I have to confess that I had not heard of MC5 before I was asked to review this album. A great pity really, as I had considered myself a great punk fan when I was a student; I worshipped at the altar of the Ramones, X ray Spex, the Pistols and so on, and yet I owned neither Stooges nor MC5. Having now rectified this matter, I’ve discovered just what a feel-good, has-to-be-played-full-volume piece of kick-ass that Kick Out The Jams is. At least, half of it.
A good metric of an outstanding album is the ability to grab you by the ears and have you tapping your feet along, nodding into your giant indie-kid headphones with approval. By such a metric, Shoot Out The Lights is just such an offering for me. Being wholly new to the work of former Fairport Convention-er Richard Thompson (sadly, I’ve never managed to become well-versed in folk music in general), this album was recommended to me by a friend who I trust has more experience in such matters as vintage music that I’ve shamefully missed out on.
The enigmatic and tragic Nick Drake is someone I discovered, like the late Eva Cassidy, through repeated posthumous playing on radio and various interesting documentaries. I found him a fascinating character- highly intelligent, precociously gifted and criminally underrated during his short lifetime. Weighing in at barely 30 minutes of running time, Pink Moon was his final effort, a sparse direction shift from the lavishly orchestrated previous albums to one with a simple piano and guitar accompaniment.
(I was very much at an impasse as to whether I was going to choose an upbeat, poppy album or a droopy, self-reflective offering. The onset of certain unavoidable hormonal changes swung me towards the former.)
I’ve always been a big Madonna fan, since I was a little girl. Possibly less so in recent years- and it’s not that her newer albums are not innovative, just too ‘urban’ for my liking- and it’s the material from the 80s and early 90s which for me truly epitomises the game-changing innovation which Madonna brought to the charts. This period is covered fairly definitively by The Immaculate Collection.
Nevermind is one of those albums that has transcended ‘classic’ and risen more to ‘mythical’ status, helped along by the brightly burning star that was Kurt Cobain snuffing out, and retrospectively hailing this as the great mainstreaming saviour of the alternative scene. Coming to this album having heard only Nirvana’s singles, and Dave Grohl’s subsequent work with the Foo Fighters, it’s easy for me to get complacent about this driving yet highly polished face of alternative music and forget the rawer, unrefined sound of Bleach that preceded Nevermind. Nevertheless, there’s a roughness present under the polish, and Cobain’s anger is just on the right side of restrained, before it spilled out into somewhat more disturbing territory in In Utero.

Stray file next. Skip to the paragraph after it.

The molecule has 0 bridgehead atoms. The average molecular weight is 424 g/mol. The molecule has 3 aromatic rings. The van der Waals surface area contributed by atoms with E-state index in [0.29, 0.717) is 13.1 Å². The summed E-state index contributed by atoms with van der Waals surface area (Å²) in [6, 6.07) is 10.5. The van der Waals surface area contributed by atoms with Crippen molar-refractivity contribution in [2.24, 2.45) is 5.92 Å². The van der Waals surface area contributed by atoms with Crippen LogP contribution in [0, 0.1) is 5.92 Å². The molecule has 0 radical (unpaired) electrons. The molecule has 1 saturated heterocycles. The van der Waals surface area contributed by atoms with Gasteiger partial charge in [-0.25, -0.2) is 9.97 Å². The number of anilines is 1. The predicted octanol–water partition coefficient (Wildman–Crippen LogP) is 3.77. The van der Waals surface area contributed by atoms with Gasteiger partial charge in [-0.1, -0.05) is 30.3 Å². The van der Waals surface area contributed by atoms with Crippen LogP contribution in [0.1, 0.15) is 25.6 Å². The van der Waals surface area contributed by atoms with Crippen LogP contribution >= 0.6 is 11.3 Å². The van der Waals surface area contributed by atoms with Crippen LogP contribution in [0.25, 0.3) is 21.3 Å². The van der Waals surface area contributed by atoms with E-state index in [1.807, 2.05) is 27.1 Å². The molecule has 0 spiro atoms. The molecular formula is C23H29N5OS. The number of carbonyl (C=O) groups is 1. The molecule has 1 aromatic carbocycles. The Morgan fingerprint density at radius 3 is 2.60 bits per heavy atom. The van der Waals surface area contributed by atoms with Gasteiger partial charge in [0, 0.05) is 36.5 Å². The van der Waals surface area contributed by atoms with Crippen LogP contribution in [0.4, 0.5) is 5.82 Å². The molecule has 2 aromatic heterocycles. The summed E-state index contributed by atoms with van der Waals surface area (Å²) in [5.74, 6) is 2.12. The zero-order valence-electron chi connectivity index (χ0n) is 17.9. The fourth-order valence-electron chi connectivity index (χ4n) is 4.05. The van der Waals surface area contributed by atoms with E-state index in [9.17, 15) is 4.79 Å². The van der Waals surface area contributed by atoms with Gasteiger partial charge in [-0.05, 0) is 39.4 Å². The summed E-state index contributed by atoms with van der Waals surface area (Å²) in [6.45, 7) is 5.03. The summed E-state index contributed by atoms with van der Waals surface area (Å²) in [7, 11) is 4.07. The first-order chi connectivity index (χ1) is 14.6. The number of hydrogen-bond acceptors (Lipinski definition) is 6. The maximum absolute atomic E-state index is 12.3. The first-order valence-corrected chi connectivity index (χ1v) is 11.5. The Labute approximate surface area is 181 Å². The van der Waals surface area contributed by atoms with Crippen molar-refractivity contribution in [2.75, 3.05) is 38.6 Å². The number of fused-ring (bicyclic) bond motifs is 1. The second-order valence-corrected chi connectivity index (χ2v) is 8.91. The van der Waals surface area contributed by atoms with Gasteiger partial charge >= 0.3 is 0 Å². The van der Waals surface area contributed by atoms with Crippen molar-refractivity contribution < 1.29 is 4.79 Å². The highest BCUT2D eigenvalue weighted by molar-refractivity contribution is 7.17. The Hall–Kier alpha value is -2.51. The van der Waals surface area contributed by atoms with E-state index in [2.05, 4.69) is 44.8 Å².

While I’m plugging away trying to make up for the lost weekend, I thought I’d recommend a couple of programmes on iPlayer that will be around for the next 5 days or so.
– The excellent David Quantick (@quantick on Twitter; well worth a follow) is having his Blagger’s Guide repeated on Radio 2. My favourite episode is currently on the headphones; the jazz guide, where my personal highlight is the ‘Jools Holland Ruins Some Music’ section. This still plays in my head when Jools comes on TV or radio. Probably because he does ruin some music.
– Radcliffe and Maconie had as their guest last week the king of ambient, Brian Eno. It’s well worth a listen for teasers to Small Craft On A Milk Sea, and the startling revelation that Eno has a double life as a retro 50s/60s singer who can sing a mean opening to Blue Moon. Seriously worth a listen.
– Finally, the 6Music documentary on Peter Gabriel is also a fascinating treat.
The writing torrent has halted temporarily due to a busy weekend involving too much chilli con carne, certain questionable music talent shows and slapping the L plates on Mr P’s car for a hair-raising bit of practice. We’re intact, fear not.
Instead of a review, then, I present an idea that popped into my head after looking at the ‘how OS Fanboys and iPhone users see others’ diagrams. This was constructed entirely during Weekend Wogan using nary an expensive tool but good old Paint (and insert Fair Use for Hilarity Purposes copyright statement here):
In case some of the famous faces aren’t known, a brief primer for the discerning listener below the cut.